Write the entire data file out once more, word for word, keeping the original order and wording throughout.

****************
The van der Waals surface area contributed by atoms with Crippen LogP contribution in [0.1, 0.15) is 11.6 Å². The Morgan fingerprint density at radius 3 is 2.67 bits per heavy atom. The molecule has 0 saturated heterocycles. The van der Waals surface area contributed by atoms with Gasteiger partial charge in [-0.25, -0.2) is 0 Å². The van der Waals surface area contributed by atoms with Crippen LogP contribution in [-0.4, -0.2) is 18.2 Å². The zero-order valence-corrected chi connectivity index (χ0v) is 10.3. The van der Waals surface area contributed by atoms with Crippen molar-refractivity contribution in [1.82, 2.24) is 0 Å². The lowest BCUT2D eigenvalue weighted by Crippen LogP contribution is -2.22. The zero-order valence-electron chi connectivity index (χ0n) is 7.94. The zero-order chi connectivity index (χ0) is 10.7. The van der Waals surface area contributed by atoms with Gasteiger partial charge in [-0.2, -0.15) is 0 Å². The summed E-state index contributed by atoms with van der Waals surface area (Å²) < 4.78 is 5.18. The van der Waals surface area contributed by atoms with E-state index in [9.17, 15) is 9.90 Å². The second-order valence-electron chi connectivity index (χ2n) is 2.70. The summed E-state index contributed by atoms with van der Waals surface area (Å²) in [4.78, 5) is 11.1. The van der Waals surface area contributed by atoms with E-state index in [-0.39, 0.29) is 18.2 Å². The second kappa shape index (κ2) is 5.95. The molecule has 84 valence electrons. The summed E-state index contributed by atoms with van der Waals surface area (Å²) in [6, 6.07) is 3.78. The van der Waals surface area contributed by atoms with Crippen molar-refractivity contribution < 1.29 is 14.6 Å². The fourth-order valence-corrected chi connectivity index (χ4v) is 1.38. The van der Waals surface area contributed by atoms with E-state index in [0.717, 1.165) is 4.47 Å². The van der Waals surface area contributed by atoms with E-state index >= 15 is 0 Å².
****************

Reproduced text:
The van der Waals surface area contributed by atoms with Crippen LogP contribution in [0.1, 0.15) is 11.6 Å². The Morgan fingerprint density at radius 3 is 2.67 bits per heavy atom. The molecule has 0 saturated heterocycles. The van der Waals surface area contributed by atoms with Gasteiger partial charge in [-0.25, -0.2) is 0 Å². The van der Waals surface area contributed by atoms with Crippen LogP contribution in [-0.4, -0.2) is 18.2 Å². The zero-order valence-corrected chi connectivity index (χ0v) is 10.3. The van der Waals surface area contributed by atoms with Crippen molar-refractivity contribution in [1.82, 2.24) is 0 Å². The lowest BCUT2D eigenvalue weighted by Crippen LogP contribution is -2.22. The zero-order valence-electron chi connectivity index (χ0n) is 7.94. The zero-order chi connectivity index (χ0) is 10.7. The van der Waals surface area contributed by atoms with Gasteiger partial charge in [-0.2, -0.15) is 0 Å². The summed E-state index contributed by atoms with van der Waals surface area (Å²) < 4.78 is 5.18. The van der Waals surface area contributed by atoms with E-state index in [9.17, 15) is 9.90 Å². The second-order valence-electron chi connectivity index (χ2n) is 2.70. The summed E-state index contributed by atoms with van der Waals surface area (Å²) in [4.78, 5) is 11.1. The van der Waals surface area contributed by atoms with E-state index in [-0.39, 0.29) is 18.2 Å². The second kappa shape index (κ2) is 5.95. The molecule has 84 valence electrons. The summed E-state index contributed by atoms with van der Waals surface area (Å²) in [6, 6.07) is 3.78. The van der Waals surface area contributed by atoms with Crippen molar-refractivity contribution < 1.29 is 14.6 Å². The fourth-order valence-corrected chi connectivity index (χ4v) is 1.38. The van der Waals surface area contributed by atoms with E-state index in [0.717, 1.165) is 4.47 Å². The van der Waals surface area contributed by atoms with E-state index >= 15 is 0 Å².